When the fighting in Korea stopped on July 27, 1950, a three- year war had come to a sudden end. The war was not officially over but both sides had agreed to a cease fire.
The men who stood at the front line could now stand at ease or in many cases, stand up in the open, and across from them stood thousands of soldiers from the People’s Volunteer Army from China. In amazement, the enemy seemed to have emerged from everywhere and in massive numbers. The war for those at the sharp end, was over and now they could go home, back to their families, and resume a way of life they once led.
Their time in Korea, where they fought on the “Strange Battleground”, had changed the lives of these men forever. They, like soldiers before them who fought in other wars, endured tremendous hardships, living outdoors in earth and timber bunkers, going on endless night patrols across no man’s land to keep the enemy on its toes. Sometimes their mission was to snatch an unwary Chinese soldier and bring him back for interrogation or they went on patrol just to see what the enemy was doing. The earlier stages of the war brought extra physical strain where the infantry constantly struggled to climb the many mountains and dislodge the enemy at the top, and then descend down the other side to tackle the next hill top. These men went to war and became hard, their bodies toughened up and became lean and they lived with the tense stress of being in danger.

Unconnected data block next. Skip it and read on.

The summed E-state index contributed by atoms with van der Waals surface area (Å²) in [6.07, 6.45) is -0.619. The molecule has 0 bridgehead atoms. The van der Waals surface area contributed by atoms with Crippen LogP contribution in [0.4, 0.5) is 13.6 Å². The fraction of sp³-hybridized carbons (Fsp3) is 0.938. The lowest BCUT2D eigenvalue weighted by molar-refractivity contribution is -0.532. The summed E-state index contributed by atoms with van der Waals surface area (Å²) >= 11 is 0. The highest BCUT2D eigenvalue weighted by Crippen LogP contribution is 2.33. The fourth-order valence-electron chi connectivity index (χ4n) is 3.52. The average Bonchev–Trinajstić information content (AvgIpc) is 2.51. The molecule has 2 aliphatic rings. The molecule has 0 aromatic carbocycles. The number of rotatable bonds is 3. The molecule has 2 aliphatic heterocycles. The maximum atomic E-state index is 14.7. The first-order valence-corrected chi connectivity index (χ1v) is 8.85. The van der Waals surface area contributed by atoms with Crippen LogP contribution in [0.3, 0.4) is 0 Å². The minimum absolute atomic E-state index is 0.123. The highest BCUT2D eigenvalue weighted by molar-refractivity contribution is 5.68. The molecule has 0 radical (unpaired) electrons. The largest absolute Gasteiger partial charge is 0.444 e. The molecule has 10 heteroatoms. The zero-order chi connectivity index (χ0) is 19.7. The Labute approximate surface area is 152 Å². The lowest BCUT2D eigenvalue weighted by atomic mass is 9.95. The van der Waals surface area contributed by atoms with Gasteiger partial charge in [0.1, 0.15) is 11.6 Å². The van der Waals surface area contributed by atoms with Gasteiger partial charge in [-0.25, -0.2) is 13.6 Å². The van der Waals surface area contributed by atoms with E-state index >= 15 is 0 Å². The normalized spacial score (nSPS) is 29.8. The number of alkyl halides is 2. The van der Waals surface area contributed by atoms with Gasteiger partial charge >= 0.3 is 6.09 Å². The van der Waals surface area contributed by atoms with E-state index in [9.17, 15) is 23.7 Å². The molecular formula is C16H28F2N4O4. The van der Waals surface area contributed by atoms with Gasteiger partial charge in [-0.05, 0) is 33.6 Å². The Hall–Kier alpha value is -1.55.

When the firing stopped on July 27th, these men who had stood bravely in trenches and courageously walked silently at night through defensive mine fields in the dark night had been transformed. Their appearance had changed and so had their character. They had witnessed the death of their comrades, some men died from disease or accidents or from fatal wounds. Over 1,500 men became non fatal casualties and many more undoubtably suffered unseen injuries that would never heal and these wounds would be carried back to Canada and remain with each veteran until the very end of his life.
I’ve read many books about the War is Korea and spoken to many veterans and silently observed them and others. It seems that most Korean War veterans were shamefully ignored when they returned to Canada. There was generally no fanfare or parades awaiting them. They were not really acknowledged for having fought in a real war because less than 5 years before the Korean War began, Canada as a nation was involved in the Second World War, and that war far outshone everything else especially in the numbers of war dead. Veterans of that war were rightfully given many medals and one of these was the Canadian Volunteer Service Medal. It was awarded to service men and women who voluntarily served on active war service. Our Korean War Veterans were not only ignored by the general public but even by the Government of Canada who had sent them to war. Korean War veterans lobbied the federal government for their volunteer medal and The Canadian Volunteer Service Medal for Korea was finally issued in 1991.
The 71st Anniversary of the Cease Fire has now passed but every day those few remaining men and women who fought the war in Korea, continue to live with their personal struggles of having experienced things first hand that could never be forgotten. Our Korean War heroes fought to restore the peninsula back to being the land of the morning calm. They restored peace and I hope they are able to somehow be at peace and can reflect on the love and gratitude given to them by the Korean